Larvae prefer carrion as their primary source of food but have been found in feces, rotting vegetable materials, garbage. These larvae only feed on the surface of their food instead of burrowing in like other larvae in the same order, it has been found that the larvae of S. nudiseta are large and predacious. They are known to devour the larvae of Chrysomya Rufifacies known as the hairy maggot blow fly; the S. nudiseta flies are one of the first to arrive on the source of their food and lay their eggs, which are about 1.3 mm long. The larvae however, develop more when compared to the larvae of the flies that arrive with S. nudiseta. Pupatation occurs later with the larvae of the arriving fly species; the life cycle of S. nudiseta from egg to adult lasts anywhere between 22–30 days and includes 3 instars. The species survives best in room temperature and warm environments, the optimal range for survival is anywhere from 25-31 degrees Celsius. S. nudiseta can introduce from four to nine generations per year.
The higher the temperature is the larger the generation number will be. The entire larval stage for S. nudiseta lasts for 13–15 days. Through research and experimentation, it has been found that the developmental period for the first instar is about 24 hours, the period is greater for the second instar 48 hours and the third instar has the longest developmental period at 230 hours; the first instar of the larval stage is between 1.5–3 mm long. These larvae have been found to have a high mortality rate when compared to other larvae at this stage of development. There is only a 65% survival rate after this instar. At the second instar, the larvae are 3–7 mm long and have a high level of viability. During the third instar level, the larvae are 7-19.5 mm. This level is broken down into two stages; the first stage is when the larvae continue to collect nutrients needed during pupation. The second stage of development is when the third instar larvae begin the search for a suitable place to pupate where it can begin the pre-pupal stage.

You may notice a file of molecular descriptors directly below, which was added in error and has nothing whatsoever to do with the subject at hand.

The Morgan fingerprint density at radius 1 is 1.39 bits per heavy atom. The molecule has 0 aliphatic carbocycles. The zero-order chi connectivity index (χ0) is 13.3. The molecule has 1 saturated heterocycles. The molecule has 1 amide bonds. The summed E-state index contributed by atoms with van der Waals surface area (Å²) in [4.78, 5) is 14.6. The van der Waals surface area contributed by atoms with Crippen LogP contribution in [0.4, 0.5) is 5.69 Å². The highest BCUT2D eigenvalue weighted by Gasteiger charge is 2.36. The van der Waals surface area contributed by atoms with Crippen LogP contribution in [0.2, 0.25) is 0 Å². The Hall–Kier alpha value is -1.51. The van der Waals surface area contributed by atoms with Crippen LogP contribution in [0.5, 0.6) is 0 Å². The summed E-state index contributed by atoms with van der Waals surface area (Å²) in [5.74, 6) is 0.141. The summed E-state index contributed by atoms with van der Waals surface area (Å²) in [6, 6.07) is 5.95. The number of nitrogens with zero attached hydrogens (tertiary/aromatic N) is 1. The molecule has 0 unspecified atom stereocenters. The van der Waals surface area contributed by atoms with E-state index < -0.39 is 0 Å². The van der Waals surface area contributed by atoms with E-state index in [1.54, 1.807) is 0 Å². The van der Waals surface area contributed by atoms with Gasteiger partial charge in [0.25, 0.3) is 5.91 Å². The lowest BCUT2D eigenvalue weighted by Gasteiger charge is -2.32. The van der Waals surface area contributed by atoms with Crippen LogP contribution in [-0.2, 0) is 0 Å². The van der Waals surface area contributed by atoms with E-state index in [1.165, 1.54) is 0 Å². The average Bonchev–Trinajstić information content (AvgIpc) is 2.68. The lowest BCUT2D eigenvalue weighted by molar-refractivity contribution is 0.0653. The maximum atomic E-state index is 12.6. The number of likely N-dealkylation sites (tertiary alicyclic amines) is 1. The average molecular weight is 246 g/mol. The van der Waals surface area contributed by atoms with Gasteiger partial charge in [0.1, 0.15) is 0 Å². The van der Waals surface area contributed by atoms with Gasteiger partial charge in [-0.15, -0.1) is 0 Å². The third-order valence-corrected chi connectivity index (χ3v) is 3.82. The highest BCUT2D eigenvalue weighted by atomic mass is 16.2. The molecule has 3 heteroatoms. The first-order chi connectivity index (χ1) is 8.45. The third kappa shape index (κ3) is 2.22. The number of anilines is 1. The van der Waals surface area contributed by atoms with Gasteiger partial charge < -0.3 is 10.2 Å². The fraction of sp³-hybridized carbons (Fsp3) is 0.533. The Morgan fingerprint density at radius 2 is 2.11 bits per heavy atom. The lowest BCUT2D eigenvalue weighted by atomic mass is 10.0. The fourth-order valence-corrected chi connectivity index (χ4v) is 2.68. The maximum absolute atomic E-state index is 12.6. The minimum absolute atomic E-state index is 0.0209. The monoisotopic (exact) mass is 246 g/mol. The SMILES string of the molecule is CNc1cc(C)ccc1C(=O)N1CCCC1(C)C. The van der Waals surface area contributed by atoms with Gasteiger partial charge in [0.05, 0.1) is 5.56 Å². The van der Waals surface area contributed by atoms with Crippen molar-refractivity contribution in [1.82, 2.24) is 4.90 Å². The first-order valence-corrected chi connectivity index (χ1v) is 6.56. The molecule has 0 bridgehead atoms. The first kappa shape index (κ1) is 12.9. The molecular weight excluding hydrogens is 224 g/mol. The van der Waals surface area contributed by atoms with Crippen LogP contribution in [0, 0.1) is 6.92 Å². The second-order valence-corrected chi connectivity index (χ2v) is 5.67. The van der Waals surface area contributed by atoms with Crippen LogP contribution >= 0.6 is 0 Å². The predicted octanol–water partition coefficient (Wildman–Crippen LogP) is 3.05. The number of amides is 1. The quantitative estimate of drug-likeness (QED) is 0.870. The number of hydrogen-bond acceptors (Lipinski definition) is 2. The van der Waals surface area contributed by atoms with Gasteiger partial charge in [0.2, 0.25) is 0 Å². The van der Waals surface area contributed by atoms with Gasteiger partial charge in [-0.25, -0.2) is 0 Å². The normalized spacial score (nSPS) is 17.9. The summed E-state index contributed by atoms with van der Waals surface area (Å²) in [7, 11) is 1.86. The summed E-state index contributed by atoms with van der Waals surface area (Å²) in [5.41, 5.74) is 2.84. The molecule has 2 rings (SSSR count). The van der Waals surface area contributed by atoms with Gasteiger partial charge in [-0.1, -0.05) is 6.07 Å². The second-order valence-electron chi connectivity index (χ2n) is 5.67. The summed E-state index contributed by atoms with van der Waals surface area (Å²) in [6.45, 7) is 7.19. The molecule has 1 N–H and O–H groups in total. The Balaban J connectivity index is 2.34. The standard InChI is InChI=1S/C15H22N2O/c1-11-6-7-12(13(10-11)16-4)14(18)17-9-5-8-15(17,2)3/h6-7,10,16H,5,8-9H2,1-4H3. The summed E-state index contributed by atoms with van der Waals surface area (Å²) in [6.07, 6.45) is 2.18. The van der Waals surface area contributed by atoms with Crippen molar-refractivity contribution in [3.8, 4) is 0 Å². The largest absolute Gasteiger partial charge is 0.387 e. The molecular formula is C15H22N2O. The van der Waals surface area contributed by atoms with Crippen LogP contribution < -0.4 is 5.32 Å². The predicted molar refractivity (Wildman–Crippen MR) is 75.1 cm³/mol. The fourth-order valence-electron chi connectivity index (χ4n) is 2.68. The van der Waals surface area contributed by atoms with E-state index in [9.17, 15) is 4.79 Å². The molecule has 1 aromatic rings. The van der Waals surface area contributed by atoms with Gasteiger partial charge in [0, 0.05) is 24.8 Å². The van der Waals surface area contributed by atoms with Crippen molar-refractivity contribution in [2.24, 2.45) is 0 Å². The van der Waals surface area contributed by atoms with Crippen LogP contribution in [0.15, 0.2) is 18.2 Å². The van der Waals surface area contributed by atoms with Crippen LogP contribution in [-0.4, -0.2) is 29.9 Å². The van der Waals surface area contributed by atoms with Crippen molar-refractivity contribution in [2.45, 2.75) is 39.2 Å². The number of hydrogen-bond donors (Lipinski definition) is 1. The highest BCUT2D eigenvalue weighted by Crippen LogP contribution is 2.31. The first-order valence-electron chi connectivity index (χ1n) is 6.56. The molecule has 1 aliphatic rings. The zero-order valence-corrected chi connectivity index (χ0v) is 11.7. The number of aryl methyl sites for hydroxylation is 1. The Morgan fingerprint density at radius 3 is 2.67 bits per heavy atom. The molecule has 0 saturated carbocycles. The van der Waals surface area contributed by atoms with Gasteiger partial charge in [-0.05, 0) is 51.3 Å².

During the pre-pupal stage, the larvae begin to excrete a silk-like white liquid from their salivary glands which solidifies into a sort of scleritized protective film from which the puparium will form. The puparium is 7 -- 8 mm in a brown-red color; the puparium is covered by a dirty white cocoon. Pupation occurs close to the food source of the S. nudiseta larvae because they tend to not migrate far. S. nudiseta larvae are one of the few species that can pupate in a confined location. Besides the encasing cocoon, the outside environment is helpful to the protection of this puparium since dust and soil particles have been found coating the outside surface. Synthesiomyia nudiseta is found in subtropical regions. In the United States it is collected from California to Texas and from North Carolina to Florida. Adult flies prefer direct sunlight and can be found outdoors. In Europe it is an introduced species and has only been recorded in Portugal and Italy. Synthesiomyia nudiseta is a species, found to be quite necrophilous